Your EMS Reputation Depends on Three Cs—Credentials, Courtesy, Community In EMS, your reputation is critical. Your character moves with you from provider to provider and from squad to squad; EMS is a small world where people know about you before you even step foot in the door. People react to you based on judgments from not only real life, but also your digital life. With Facebook, Snapchat, Instagram and other social media networks so prevalent today, your social media profile serves as the basis of your reputation both professionally and privately. Unfortunately, social media blunders abound among EMS providers, affecting their reputations and their future hiring ability. You can find hundreds of examples doing a quick online search; here are just two. Three South Carolina responders fired for making statements like “idiots shutting down I-126. Better not be there when I get off work …” (Kaplan, 2016, para. 3) A Brockton, Mass. dispatcher who said of a pregnant overdose patient, “She needs to be left to rot …” (Shephard, 2018, para. 5) A better way to think of your reputation is the “Three Cs” — Credentials, Courtesy and Community. Credentials may also be called Continuing Education, as it’s vital to...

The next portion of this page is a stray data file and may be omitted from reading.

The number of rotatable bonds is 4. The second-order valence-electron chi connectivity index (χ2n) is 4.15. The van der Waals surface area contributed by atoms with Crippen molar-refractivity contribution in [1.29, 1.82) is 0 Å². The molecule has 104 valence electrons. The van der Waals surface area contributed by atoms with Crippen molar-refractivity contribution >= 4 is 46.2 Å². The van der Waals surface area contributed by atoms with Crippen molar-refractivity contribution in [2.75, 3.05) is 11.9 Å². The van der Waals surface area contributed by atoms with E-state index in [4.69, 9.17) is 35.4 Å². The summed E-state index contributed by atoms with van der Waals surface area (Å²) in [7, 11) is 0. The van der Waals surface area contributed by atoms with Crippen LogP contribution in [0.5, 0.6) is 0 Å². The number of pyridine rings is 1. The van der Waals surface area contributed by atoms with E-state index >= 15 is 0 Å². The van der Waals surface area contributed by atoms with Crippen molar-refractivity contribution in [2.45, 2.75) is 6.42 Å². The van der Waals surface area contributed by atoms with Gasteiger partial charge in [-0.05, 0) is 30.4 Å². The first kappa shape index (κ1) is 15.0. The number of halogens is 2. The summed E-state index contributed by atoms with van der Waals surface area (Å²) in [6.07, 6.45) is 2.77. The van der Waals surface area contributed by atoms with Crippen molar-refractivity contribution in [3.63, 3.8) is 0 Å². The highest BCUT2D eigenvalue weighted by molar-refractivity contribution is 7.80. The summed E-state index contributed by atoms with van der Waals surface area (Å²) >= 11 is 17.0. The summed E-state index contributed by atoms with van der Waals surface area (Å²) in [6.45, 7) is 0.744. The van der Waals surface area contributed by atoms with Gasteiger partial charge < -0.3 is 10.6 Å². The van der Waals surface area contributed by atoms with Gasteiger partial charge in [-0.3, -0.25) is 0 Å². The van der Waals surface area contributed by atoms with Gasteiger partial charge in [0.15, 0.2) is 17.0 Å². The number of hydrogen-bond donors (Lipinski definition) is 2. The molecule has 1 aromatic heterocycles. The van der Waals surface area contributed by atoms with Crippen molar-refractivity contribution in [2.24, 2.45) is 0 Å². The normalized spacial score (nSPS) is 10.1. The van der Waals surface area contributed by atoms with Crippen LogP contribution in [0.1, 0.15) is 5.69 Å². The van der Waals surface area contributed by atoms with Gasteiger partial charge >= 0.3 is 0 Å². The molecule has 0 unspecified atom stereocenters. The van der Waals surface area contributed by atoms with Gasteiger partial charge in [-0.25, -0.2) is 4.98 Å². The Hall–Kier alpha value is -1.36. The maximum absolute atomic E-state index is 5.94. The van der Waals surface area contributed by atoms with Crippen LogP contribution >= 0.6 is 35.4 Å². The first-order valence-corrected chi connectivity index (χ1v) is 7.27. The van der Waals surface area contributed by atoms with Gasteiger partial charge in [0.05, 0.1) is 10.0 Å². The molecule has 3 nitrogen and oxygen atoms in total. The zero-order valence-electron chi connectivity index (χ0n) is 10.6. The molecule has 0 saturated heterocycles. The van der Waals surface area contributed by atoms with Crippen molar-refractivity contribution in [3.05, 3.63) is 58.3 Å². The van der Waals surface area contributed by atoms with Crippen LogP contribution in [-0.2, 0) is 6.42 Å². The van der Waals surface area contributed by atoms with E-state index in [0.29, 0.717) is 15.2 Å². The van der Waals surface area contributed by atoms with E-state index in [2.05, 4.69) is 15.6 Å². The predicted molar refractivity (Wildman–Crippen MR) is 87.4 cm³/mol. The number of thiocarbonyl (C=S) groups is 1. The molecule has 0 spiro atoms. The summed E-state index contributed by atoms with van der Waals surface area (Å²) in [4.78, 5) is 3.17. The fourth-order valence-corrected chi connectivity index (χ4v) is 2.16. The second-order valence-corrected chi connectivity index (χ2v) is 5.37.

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Make a Difference: EMS and Human Trafficking

When we think of trafficking, we generally think of drugs or weapons, not human beings. Yet the problem exists in numerous communities where EMS responders deliver care. Human trafficking is defined by the United Nations as “the recruitment, transportation, transfer, harboring, or receipt of persons by improper means for an improper purpose.” (End Slavery Now, 2018, para. 1) A more succinct definition comes from Kathryn Brinsfield, MD, MPH, Assistant Secretary for Health Affairs and Chief Medical Officer for the Department of Homeland Security: “Human trafficking is modern-day slavery.” (DHS, 2017, para. 3) Why is this so important in today’s EMS field? We are the first on scene, we are the ones invited inside where others are not and we are the ones who see an injured person’s environment.  Our interactions with others can help us spot some of the tell-tale indicators. Unfortunately, there are many reasons people are trafficked: Domestic Slavery: People are brought into private homes to work as slave labor, with no options to leave. Sex Trafficking: Children, men and women are forced into the commercial sex industry Forced and Bonded Labor: People are forced to work under the threat of violence for no pay — often to repay (more…)

Changing the Face of EMS for the New Century